This article was published in Australian Dictionary of Biography, Volume 15, (MUP), 2000
Walter Newton (c.1889-1963), soldier and stationhand, was born about 1889 at Yancannia, a large pastoral station near Tibooburra, New South Wales, son of Walter Newton, a White stockman, and an Aboriginal woman later known as Maggie Tyler. She was a Wanjiwalgu, a people linguistically related to the Barkindji of the Lower Darling River, but whose country was situated around White Cliffs in the north-west corner of the State. Deserted by his father, young Walter was raised by his mother among the Aborigines working on the station.
When he was about 10 his mother moved away, leaving him in the care of the manager, Edward Peter Tapp, who employed him in various tasks around Tarrawingee station. Newton maintained a lifelong friendship with Tapp and eventually worked for him as overseer. They both enlisted in the Australian Imperial Force on 5 February 1917 and were allocated to the 9th Light Horse Regiment. On 20 April that year at St Peter's Anglican Church, Broken Hill, Newton married Emily Pantony, a 31-year-old domestic servant from Tarrawingee; the marriage was to be brief and childless. He and Tapp embarked for the Middle East in June. Only some four hundred Aboriginal men, most of them of mixed descent, were accepted by the A.I.F. Newton's experience with horses may have recommended him. His duties mainly involved looking after remounts, although he later stated that he had often been under fire. Discharged from the army on 10 September 1919, he took a job in the Broken Hill mines before returning to stock work.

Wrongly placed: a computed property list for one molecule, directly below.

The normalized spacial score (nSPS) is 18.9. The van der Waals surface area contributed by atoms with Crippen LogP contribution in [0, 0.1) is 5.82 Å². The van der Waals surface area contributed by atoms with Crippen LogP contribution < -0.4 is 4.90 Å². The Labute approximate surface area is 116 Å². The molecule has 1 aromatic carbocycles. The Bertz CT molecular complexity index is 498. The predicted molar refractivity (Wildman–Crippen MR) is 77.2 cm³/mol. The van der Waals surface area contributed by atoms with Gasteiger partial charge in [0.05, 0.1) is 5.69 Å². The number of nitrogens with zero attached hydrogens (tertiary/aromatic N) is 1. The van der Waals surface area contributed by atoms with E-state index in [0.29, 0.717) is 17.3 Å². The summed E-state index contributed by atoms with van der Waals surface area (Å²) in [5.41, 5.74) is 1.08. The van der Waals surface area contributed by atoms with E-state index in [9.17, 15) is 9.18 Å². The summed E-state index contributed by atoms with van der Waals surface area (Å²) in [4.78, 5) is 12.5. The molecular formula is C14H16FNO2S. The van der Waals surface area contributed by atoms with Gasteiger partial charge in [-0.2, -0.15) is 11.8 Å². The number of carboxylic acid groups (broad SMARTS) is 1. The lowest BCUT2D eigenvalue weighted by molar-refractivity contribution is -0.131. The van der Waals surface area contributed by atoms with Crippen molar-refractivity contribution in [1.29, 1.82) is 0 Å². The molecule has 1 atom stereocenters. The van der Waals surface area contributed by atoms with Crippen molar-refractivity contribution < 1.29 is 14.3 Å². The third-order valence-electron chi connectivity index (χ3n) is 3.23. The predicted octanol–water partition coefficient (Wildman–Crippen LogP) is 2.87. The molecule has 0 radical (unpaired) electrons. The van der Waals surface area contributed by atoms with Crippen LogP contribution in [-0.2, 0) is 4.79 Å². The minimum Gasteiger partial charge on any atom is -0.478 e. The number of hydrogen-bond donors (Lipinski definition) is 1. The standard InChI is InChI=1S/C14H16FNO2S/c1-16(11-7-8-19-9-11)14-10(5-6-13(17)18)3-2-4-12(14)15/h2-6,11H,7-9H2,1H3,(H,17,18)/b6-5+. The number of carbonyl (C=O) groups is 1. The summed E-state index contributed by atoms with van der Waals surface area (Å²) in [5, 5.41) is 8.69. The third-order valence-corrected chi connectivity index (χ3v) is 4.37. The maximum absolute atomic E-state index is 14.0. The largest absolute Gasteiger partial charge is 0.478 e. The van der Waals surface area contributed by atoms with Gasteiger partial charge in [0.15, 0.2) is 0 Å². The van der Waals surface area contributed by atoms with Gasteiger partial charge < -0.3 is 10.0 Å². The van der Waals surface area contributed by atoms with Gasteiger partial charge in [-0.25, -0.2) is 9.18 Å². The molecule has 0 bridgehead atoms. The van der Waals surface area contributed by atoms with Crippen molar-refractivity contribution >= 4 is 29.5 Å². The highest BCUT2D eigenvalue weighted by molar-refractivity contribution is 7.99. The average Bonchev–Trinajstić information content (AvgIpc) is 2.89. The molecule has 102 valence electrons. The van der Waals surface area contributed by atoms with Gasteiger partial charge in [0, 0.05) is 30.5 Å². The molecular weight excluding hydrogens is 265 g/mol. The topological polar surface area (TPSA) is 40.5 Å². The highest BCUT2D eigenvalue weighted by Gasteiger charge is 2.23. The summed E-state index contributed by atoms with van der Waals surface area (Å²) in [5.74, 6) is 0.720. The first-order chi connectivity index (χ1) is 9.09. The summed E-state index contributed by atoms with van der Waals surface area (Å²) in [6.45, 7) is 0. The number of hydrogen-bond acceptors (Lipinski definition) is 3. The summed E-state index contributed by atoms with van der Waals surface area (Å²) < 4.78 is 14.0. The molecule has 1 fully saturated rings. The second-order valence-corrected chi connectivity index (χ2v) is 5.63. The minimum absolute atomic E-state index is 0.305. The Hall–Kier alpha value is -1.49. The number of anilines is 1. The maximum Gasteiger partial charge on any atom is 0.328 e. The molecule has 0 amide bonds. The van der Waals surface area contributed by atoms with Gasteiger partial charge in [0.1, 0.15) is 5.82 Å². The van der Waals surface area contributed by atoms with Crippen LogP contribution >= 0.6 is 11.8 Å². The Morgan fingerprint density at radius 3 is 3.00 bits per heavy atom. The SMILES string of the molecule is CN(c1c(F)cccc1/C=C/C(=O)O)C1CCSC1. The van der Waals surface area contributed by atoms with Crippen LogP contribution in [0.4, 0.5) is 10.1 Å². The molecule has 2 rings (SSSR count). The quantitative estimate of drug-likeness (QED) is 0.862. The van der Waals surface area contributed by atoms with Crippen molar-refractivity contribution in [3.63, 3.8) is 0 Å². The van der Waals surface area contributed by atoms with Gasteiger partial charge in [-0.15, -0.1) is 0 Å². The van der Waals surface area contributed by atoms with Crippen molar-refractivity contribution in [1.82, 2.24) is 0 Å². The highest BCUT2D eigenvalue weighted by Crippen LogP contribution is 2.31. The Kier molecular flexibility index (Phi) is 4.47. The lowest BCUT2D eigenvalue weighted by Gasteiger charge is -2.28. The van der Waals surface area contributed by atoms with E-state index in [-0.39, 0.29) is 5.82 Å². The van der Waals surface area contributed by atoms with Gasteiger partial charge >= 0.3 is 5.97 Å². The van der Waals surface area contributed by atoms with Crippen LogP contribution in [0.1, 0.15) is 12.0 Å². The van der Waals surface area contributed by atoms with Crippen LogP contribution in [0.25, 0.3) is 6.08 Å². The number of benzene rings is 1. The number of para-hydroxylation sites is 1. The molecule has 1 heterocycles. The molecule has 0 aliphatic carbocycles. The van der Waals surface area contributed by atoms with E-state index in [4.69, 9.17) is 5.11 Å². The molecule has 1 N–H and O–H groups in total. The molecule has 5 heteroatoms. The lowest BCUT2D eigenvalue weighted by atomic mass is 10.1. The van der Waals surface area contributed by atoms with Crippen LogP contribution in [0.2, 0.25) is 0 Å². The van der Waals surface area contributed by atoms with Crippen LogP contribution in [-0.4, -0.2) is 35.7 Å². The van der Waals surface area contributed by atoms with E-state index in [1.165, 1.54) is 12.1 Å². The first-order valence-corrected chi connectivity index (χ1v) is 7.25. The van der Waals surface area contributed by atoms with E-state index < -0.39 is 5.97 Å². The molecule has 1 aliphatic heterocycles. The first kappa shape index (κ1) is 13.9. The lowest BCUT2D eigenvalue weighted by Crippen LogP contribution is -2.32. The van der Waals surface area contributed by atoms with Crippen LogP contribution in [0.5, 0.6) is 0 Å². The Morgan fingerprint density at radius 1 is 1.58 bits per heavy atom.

Newton had not been initiated as a boy, but he had heard many of the old people's stories, particularly the myths describing the forming of the 'Corner' country in the 'Dreamtime'. He had attended Church of England services while in the army, and was deeply impressed by seeing the Holy Land. Some time after his return, he began to try to reconcile Christianity and Aboriginal lore. Myths that he had heard as a child he retold in the idiom of the Bible, pointing out parallels between them, such as the feeding of the multitudes and the flood. His wartime experiences also seem to have imbued Aboriginal stories of cataclysms with a new force. He dictated his 'history' to an anthropologist in 1957. Its conclusion consisted of the Aboriginal creator, 'the Guluwiru', announcing the coming of White people, and naming the place (after the British Crown) from which he would ascend into the sky. Newton's history of the Corner country put Aboriginal knowledge and people on the same footing and in the same moral dimension as European knowledge and people.
The last years of his working life were spent in solitary occupations like boundary-riding. After World War II he obtained employment with the Broken Hill Municipal Council. Through Tapp's good offices, Newton received a pension. For some years he was the only Aborigine living in the town. He died about 23 July 1963 at his Broken Hill home; the expenses of his burial in the nearby cemetery were covered by the local branch of the Returned Sailors', Soldiers' and Airmen's Imperial League of Australia, of which he had been a member.
Jeremy Beckett, 'Newton, Walter (1889–1963)', Australian Dictionary of Biography, National Centre of Biography, Australian National University, http://adb.anu.edu.au/biography/newton-walter-11230/text20023, published first in hardcopy 2000, accessed online 31 August 2016.
This article was first published in hardcopy in Australian Dictionary of Biography, Volume 15, (MUP), 2000